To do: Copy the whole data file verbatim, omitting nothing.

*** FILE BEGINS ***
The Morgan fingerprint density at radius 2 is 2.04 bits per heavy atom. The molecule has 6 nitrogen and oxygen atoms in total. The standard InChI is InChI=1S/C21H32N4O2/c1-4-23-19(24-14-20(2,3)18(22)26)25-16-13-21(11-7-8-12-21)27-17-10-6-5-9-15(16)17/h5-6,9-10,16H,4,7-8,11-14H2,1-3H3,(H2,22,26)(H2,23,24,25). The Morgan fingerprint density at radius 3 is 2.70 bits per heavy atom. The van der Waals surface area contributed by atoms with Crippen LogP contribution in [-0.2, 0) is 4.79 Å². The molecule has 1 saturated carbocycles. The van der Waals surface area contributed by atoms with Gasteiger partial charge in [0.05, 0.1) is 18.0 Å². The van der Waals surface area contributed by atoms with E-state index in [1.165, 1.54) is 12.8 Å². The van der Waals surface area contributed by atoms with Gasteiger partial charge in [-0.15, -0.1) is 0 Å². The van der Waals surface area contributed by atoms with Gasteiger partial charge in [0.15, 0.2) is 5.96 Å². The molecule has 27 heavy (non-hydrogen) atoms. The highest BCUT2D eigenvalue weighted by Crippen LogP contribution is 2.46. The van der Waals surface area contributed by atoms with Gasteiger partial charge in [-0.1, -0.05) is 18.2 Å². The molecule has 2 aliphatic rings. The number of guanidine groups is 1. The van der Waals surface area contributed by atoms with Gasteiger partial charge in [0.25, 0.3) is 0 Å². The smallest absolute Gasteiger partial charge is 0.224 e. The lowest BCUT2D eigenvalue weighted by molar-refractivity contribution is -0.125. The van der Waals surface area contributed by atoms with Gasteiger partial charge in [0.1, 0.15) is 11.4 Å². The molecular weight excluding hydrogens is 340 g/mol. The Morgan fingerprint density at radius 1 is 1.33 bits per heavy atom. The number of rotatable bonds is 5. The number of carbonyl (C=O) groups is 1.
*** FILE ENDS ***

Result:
The Morgan fingerprint density at radius 2 is 2.04 bits per heavy atom. The molecule has 6 nitrogen and oxygen atoms in total. The standard InChI is InChI=1S/C21H32N4O2/c1-4-23-19(24-14-20(2,3)18(22)26)25-16-13-21(11-7-8-12-21)27-17-10-6-5-9-15(16)17/h5-6,9-10,16H,4,7-8,11-14H2,1-3H3,(H2,22,26)(H2,23,24,25). The Morgan fingerprint density at radius 3 is 2.70 bits per heavy atom. The van der Waals surface area contributed by atoms with Crippen LogP contribution in [-0.2, 0) is 4.79 Å². The molecule has 1 saturated carbocycles. The van der Waals surface area contributed by atoms with Gasteiger partial charge in [0.05, 0.1) is 18.0 Å². The van der Waals surface area contributed by atoms with E-state index in [1.165, 1.54) is 12.8 Å². The van der Waals surface area contributed by atoms with Gasteiger partial charge in [-0.15, -0.1) is 0 Å². The van der Waals surface area contributed by atoms with Gasteiger partial charge in [0.15, 0.2) is 5.96 Å². The molecule has 27 heavy (non-hydrogen) atoms. The highest BCUT2D eigenvalue weighted by Crippen LogP contribution is 2.46. The van der Waals surface area contributed by atoms with Gasteiger partial charge in [-0.1, -0.05) is 18.2 Å². The molecule has 2 aliphatic rings. The number of guanidine groups is 1. The van der Waals surface area contributed by atoms with Gasteiger partial charge in [0.25, 0.3) is 0 Å². The smallest absolute Gasteiger partial charge is 0.224 e. The lowest BCUT2D eigenvalue weighted by molar-refractivity contribution is -0.125. The van der Waals surface area contributed by atoms with Gasteiger partial charge in [0.1, 0.15) is 11.4 Å². The molecular weight excluding hydrogens is 340 g/mol. The Morgan fingerprint density at radius 1 is 1.33 bits per heavy atom. The number of rotatable bonds is 5. The number of carbonyl (C=O) groups is 1.